Marriage Equality Under Trump

The LGBT community and its allies are wondering: was Trump just pandering to the right with his anti-LGBT talk during the campaigns or will President Trump affirmatively seek to roll back marriage equality? Only time will tell, but given Trump’s consistent history of opposing marriage equality over the past 17 years, it is important to at least consider whether, from a legal perspective, he could undo the equal marriage rights granted by the Supreme Court.

It is not far-fetched that he might try to reverse hard fought gains. To understand that risk, let’s start with the recent history that led to the recognition of equal rights. In 2013, in a 5-4 ruling the Supreme Court struck down the federal Defense of Marriage Act (“DOMA”) as unconstitutional (Justices Roberts, Scalia, Alito and Thomas dissented). DOMA had barred the federal government from recognizing same-sex marriages legalized by the states, so in striking the statute down, the Court took the first step towards marriage equality. In 2015, in another 5-4 decision called Obergefell v. Hodges (the same four Justices – Roberts, Scalia, Alito and Thomas – dissenting), the Court held that the Constitution’s Fourteenth Amendment requires states to license marriages between same-sex couples and to recognize same-sex marriages that were lawfully performed in other states. Since that ruling came down, Justice Scalia died and his Supreme Court seat has sat vacant. It will likely be quickly filled after inauguration day.

Enter Trump. In January 2016, when news host Chris Wallace asked then-candidate Trump if he would try to appoint Supreme Court justices to overrule the Court’s same-sex marriage decision, Trump answered, “I would strongly consider that, yes.” One might dismiss this as off-the-cuff, but the non-partisan fact checking website Politifact finds that since 2000 Trump has consistently voiced opposition to marriage equality, making this a rare issue that Trump has maintained a consistent, strong opinion about. Now, with Republican control of the senate and the most virulently anti-gay Republican platform ever, Trump is unlikely to encounter opposition if he seeks to scale back this right.

From a legal perspective, Trump would face two hurdles to seek reversal of the marriage equality Supreme Court decision. The first is having the Court balance on his side. Replacing Justice Scalia with a Justice who opposes LGBT equality won’t get Trump there – the Obergefell decision was 5-4, and Justice Scalia was already part of the four in opposition. But three of the Justices who voted to legalize same-sex marriage may be nearing the ends of their tenure: Ruth Bader Ginsburg is 83, Anthony Kennedy is 80, and Stephen Breyer is 78. Trump would need the opportunity to replace another Justice, in addition to Scalia’s seat, before he could find 5 Justices who might be willing to overturn the decision.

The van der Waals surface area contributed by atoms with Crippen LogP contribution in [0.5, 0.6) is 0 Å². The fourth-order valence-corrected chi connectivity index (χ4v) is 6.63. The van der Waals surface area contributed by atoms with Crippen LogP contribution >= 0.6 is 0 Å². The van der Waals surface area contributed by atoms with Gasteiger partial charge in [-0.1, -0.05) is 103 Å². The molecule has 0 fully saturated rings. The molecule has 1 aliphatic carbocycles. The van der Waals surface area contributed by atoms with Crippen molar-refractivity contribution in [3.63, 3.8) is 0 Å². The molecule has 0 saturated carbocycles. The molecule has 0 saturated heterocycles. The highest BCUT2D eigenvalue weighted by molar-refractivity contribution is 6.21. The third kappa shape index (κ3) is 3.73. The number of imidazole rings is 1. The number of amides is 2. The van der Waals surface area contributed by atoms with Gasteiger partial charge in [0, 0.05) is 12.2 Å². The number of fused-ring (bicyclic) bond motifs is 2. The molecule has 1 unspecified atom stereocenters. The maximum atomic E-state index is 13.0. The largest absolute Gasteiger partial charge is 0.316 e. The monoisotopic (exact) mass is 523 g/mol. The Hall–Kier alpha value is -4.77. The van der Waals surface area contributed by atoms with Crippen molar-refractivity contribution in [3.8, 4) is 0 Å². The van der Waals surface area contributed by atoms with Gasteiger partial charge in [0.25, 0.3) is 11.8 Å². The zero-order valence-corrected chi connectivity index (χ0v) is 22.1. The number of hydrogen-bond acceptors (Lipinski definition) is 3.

The second hurdle is a doctrine called stare decisis (Latin for “to stand by things decided”). According to stare decisis, Supreme Court precedent is supposed to be stable, so that citizens can rely on it. In this case, people got married, started families, and made all sorts of personal and economic decisions in reliance on the marriage equality decision. The Court is not supposed to blow with shifts in the political winds, so stare decisis sets a high bar for overturning current precedent. To overturn marriage equality there would need to be the right plaintiff to bring suit, the case would need to work its way through the lower courts, and the plaintiff should be required to provide compelling evidence that legalizing same sex marriages was harmful to the country. It is possible that one of the remaining three Obergefell dissenters or new Justices would decide that stare decisis and the integrity of the Court outweigh an interest in overturning marriage equality because once the Court is perceived as just a political tool of one party or the other, its authority is compromised. And time is on marriage equality advocates’ side. The burden will be on the dissenters to try to justify the roll back of rights, which will be particularly challenging a few years from now, when everyone can see that the sky hasn’t fallen and the institution of marriage hasn’t crumbled.

Of course, there are still other ways that the new administration could try to oppress the LGBT community. Emboldened Republicans just last week voted to allow the federal government to discriminate against the LGBT community through contracting. But, let’s take comfort where we can – at least it should be hard to undo marriage equality.


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